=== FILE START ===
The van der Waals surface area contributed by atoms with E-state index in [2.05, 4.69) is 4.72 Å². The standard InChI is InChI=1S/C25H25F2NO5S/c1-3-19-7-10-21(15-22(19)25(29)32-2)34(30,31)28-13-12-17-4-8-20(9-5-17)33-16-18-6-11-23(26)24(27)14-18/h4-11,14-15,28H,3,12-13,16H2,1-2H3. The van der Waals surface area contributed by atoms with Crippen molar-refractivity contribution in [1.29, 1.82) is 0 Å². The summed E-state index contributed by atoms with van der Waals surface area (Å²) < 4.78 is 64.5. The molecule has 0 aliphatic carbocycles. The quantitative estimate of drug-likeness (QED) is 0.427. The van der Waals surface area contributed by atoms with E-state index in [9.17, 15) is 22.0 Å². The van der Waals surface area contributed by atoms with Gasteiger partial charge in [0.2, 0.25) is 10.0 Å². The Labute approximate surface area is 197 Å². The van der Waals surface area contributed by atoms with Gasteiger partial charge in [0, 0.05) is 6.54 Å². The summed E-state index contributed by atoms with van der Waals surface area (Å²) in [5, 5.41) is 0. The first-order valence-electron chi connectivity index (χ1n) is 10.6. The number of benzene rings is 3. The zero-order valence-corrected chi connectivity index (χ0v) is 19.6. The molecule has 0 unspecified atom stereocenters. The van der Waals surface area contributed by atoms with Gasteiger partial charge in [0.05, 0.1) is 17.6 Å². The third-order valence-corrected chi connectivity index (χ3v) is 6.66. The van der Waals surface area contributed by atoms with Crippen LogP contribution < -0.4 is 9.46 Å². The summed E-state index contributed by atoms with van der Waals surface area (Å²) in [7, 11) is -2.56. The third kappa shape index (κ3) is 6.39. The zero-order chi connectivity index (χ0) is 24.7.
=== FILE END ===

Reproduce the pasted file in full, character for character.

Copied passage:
The van der Waals surface area contributed by atoms with E-state index in [2.05, 4.69) is 4.72 Å². The standard InChI is InChI=1S/C25H25F2NO5S/c1-3-19-7-10-21(15-22(19)25(29)32-2)34(30,31)28-13-12-17-4-8-20(9-5-17)33-16-18-6-11-23(26)24(27)14-18/h4-11,14-15,28H,3,12-13,16H2,1-2H3. The van der Waals surface area contributed by atoms with Crippen molar-refractivity contribution in [1.29, 1.82) is 0 Å². The summed E-state index contributed by atoms with van der Waals surface area (Å²) < 4.78 is 64.5. The molecule has 0 aliphatic carbocycles. The quantitative estimate of drug-likeness (QED) is 0.427. The van der Waals surface area contributed by atoms with E-state index in [9.17, 15) is 22.0 Å². The van der Waals surface area contributed by atoms with Gasteiger partial charge in [0.2, 0.25) is 10.0 Å². The Labute approximate surface area is 197 Å². The van der Waals surface area contributed by atoms with Gasteiger partial charge in [0, 0.05) is 6.54 Å². The summed E-state index contributed by atoms with van der Waals surface area (Å²) in [5, 5.41) is 0. The first-order valence-electron chi connectivity index (χ1n) is 10.6. The number of benzene rings is 3. The zero-order valence-corrected chi connectivity index (χ0v) is 19.6. The molecule has 0 unspecified atom stereocenters. The van der Waals surface area contributed by atoms with Gasteiger partial charge in [0.05, 0.1) is 17.6 Å². The third-order valence-corrected chi connectivity index (χ3v) is 6.66. The van der Waals surface area contributed by atoms with Crippen LogP contribution < -0.4 is 9.46 Å². The summed E-state index contributed by atoms with van der Waals surface area (Å²) in [7, 11) is -2.56. The third kappa shape index (κ3) is 6.39. The zero-order chi connectivity index (χ0) is 24.7.